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Alabama Law for You

  • Writer's pictureGregory Stanley

Real Estate Fraud - The Deed Con

Updated: May 1

Real estate fraud is at an all-time high in Alabama and across the country ranging from wire fraud to creative ways of selling property they don't own. Watch The Attorney's program dedicated to this topic here: Real Estate Scams Growing in Alabama (April 14, 2024): The Attorneys

Some quick legal background

In Alabama there is no requirement to intend to defraud--an innocent mistake can be fraud. If a person claims they were tricked into committing the fraud, the court will not know who to believe, and the real fraudster can get away with it.

In Alabama drafting deeds is a legal task and can only be done by attorneys. The exception is if you are drafting a deed for yourself (not your company.) To ensure this is followed, deeds must show who drafted them or they can't be recorded. This is to help make real property sales safer and to ensure the person drafting a deed is held responsible when there are errors or disputes.

How they get away with Deed Fraud

Let's say some scammer offers to sell a property cheap. The seller may claim to be out of state, or to have inherited the property, to be a flipper, they are going through a divorce, or they may claim any other pretext for selling fast and cheap so they "do not want to pay a realtor or a lawyer."

In our made up case, the property was apparently assessed to the seller or a company he claims to own -- but remember, assessment and street addresses do not mean very much when it comes to selling real property.

The scammer tells the newby investor that they have a "deed we use all the time," or "a deed from the internet," and in small letters at the top the deed reflects it was drafted by the investor. The scammer may say this way they deed don't need a lawyer, they don't want to make it complicated, they are selling it at a big discount, or it will be cheaper if we "just do it ourselves," or easier to record, or "that's how it's done," or some other made up thing.

Let's say they exchange money for deed but the deed doesn't have Alabama's required verbiage, it has a slight difference in the legal description, or its the wrong type of deed, or the notary attestation didn't use the correct words, so the deed is worthless. The real owner (who never met either of the parties) sues the buyer for slander of title and fraud on the deed. If the buyer tries to get her money back on the bad deed from the seller, she won't likely win because she fraudulently took responsibility for the deed. If she sues to get her money back from the scammer seller based on the seller's fraud, she would have to admit she was in on the deed fraud. Ye olde legale terme for this is "In pari delecto."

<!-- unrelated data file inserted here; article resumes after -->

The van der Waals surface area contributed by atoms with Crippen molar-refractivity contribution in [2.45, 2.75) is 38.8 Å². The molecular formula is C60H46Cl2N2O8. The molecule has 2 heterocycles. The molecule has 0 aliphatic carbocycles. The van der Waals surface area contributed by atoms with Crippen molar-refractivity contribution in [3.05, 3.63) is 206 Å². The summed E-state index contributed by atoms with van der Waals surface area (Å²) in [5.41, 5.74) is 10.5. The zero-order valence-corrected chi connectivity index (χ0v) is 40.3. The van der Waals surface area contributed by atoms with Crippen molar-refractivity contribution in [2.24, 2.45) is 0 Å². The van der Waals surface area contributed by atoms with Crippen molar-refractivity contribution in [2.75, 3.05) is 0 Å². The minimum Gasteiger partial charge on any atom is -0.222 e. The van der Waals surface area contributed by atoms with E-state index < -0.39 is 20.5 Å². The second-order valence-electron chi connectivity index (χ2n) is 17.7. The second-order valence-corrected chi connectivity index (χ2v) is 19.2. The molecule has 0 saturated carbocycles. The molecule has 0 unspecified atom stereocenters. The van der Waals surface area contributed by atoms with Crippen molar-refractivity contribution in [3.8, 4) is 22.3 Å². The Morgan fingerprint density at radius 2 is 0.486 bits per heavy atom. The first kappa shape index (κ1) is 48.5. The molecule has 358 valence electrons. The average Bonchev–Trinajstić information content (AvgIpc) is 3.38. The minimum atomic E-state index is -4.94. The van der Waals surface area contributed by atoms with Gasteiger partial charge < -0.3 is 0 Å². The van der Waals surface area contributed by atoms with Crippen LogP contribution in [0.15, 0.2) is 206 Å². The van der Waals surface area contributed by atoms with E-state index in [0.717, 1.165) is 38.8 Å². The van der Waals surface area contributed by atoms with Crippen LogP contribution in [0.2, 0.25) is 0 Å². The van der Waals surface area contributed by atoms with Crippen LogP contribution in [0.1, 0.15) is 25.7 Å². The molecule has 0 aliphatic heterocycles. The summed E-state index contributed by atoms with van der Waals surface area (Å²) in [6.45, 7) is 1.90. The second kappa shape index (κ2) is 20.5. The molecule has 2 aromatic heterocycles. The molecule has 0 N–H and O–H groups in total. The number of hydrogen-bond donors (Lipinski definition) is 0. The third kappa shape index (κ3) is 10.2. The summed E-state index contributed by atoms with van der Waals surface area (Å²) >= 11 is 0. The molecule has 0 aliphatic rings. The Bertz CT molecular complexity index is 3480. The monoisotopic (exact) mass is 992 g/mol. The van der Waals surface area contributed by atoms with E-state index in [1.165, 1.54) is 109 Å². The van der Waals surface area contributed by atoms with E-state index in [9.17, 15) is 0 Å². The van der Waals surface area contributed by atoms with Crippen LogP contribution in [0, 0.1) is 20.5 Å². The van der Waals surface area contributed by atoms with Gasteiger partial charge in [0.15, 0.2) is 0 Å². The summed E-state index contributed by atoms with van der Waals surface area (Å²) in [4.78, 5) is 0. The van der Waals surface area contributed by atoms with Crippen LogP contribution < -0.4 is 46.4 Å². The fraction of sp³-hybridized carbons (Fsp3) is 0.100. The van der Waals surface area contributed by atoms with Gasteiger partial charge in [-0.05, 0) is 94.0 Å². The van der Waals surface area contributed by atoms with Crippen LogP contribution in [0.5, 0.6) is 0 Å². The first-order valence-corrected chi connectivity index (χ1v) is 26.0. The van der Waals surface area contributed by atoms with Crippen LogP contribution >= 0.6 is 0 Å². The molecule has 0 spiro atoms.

Both the buyer and seller were apparent fraudsters to the court, so why should one of them be held liable to the other? The remedy between the fraudsters is to leave it where the court found it .

How to Protect Yourself from R.E Fraud (even as a seller)

  • Always use a licensed realtor (get their broker's name and call if you have any suspicion) and use a closing agent to draft all legal documents (that's an attorney in Alabama.)

  • Never give money directly to a seller. Always put it in escrow with a closing agent.

  • Never let the seller touch the deed after you pay for it. If they offer to record it, grab it and run.

  • Confirm wiring instructions with the closing agent in person or by phone number you independently confirmed.

  • Get title insurance. Deed fraud (a scam seller records a fake deed and sells the house) is rampant in other states and is growing in Alabama.

  • Don't pay for ANYTHING up front apart from an inspection.

  • Don't ever draft your own contract or allow the other party to provide the contract--Use a standard, free, Alabama real estate purchase and sale contract and read it.

  • If you are owner financing, buying or selling commercial, sub-2, wrap, or other investor deal, get your contracts from an Alabama attorney. Out of state gurus provide forms that are not enforceable in Alabama. (This applies to leases and notices of default on a lease as well.)


    • If they approached you be wary. They may be hoping you don;t know the value of your property.

    • Always insist on using your own realtor.

    • Insist on a standard real estate contract, not the buyer's contract.

    • If the buyer set the inspection period to end on a saturday, change it to a weekday

    • If the buyer insists on a reduction in price the day the inspection period closes, assume its a scam.

    • Don't sign a contract that gives the buyer more than 45 days to close.

    • Make sure any earnest money is deposited with an escrow agent. If this doesn't happen, your contract is likely voidable.

    • Be wary of information from any social media source

    • If the other party can't meet in person be suspicious.

    • If you suspect a problem engage a realtor or an attorney.

    • Don't pay for ANYTHING up front apart from an inspection.

    • Confirm wiring instructions with the closing agent in person or by phone number to ensure no one changed them to divert your money.

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